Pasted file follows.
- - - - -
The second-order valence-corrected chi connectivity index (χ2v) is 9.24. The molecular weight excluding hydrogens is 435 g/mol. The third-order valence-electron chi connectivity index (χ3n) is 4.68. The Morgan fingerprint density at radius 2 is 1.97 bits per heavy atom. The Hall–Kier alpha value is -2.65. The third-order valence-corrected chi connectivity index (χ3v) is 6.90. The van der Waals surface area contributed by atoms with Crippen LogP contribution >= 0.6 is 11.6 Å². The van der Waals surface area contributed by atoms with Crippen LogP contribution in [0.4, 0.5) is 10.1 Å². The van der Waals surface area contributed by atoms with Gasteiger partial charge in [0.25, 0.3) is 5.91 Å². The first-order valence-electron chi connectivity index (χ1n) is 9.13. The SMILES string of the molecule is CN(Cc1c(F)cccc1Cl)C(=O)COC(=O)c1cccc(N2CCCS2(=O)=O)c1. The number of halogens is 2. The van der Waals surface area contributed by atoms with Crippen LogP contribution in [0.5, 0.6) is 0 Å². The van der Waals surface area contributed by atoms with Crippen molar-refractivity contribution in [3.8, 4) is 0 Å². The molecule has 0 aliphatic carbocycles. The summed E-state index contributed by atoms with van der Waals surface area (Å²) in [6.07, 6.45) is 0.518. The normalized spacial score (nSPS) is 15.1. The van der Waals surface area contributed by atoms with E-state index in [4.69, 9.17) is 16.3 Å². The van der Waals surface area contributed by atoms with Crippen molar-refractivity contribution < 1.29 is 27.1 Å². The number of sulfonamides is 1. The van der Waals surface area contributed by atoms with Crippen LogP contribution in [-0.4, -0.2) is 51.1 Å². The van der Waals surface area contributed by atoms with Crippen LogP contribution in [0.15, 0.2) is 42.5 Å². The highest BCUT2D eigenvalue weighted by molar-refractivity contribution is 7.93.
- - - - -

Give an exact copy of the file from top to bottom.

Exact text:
The second-order valence-corrected chi connectivity index (χ2v) is 9.24. The molecular weight excluding hydrogens is 435 g/mol. The third-order valence-electron chi connectivity index (χ3n) is 4.68. The Morgan fingerprint density at radius 2 is 1.97 bits per heavy atom. The Hall–Kier alpha value is -2.65. The third-order valence-corrected chi connectivity index (χ3v) is 6.90. The van der Waals surface area contributed by atoms with Crippen LogP contribution >= 0.6 is 11.6 Å². The van der Waals surface area contributed by atoms with Crippen LogP contribution in [0.4, 0.5) is 10.1 Å². The van der Waals surface area contributed by atoms with Gasteiger partial charge in [0.25, 0.3) is 5.91 Å². The first-order valence-electron chi connectivity index (χ1n) is 9.13. The SMILES string of the molecule is CN(Cc1c(F)cccc1Cl)C(=O)COC(=O)c1cccc(N2CCCS2(=O)=O)c1. The number of halogens is 2. The van der Waals surface area contributed by atoms with Crippen LogP contribution in [0.5, 0.6) is 0 Å². The van der Waals surface area contributed by atoms with Crippen molar-refractivity contribution in [3.8, 4) is 0 Å². The molecule has 0 aliphatic carbocycles. The summed E-state index contributed by atoms with van der Waals surface area (Å²) in [6.07, 6.45) is 0.518. The normalized spacial score (nSPS) is 15.1. The van der Waals surface area contributed by atoms with E-state index in [4.69, 9.17) is 16.3 Å². The van der Waals surface area contributed by atoms with Crippen molar-refractivity contribution < 1.29 is 27.1 Å². The number of sulfonamides is 1. The van der Waals surface area contributed by atoms with Crippen LogP contribution in [-0.4, -0.2) is 51.1 Å². The van der Waals surface area contributed by atoms with Crippen LogP contribution in [0.15, 0.2) is 42.5 Å². The highest BCUT2D eigenvalue weighted by molar-refractivity contribution is 7.93.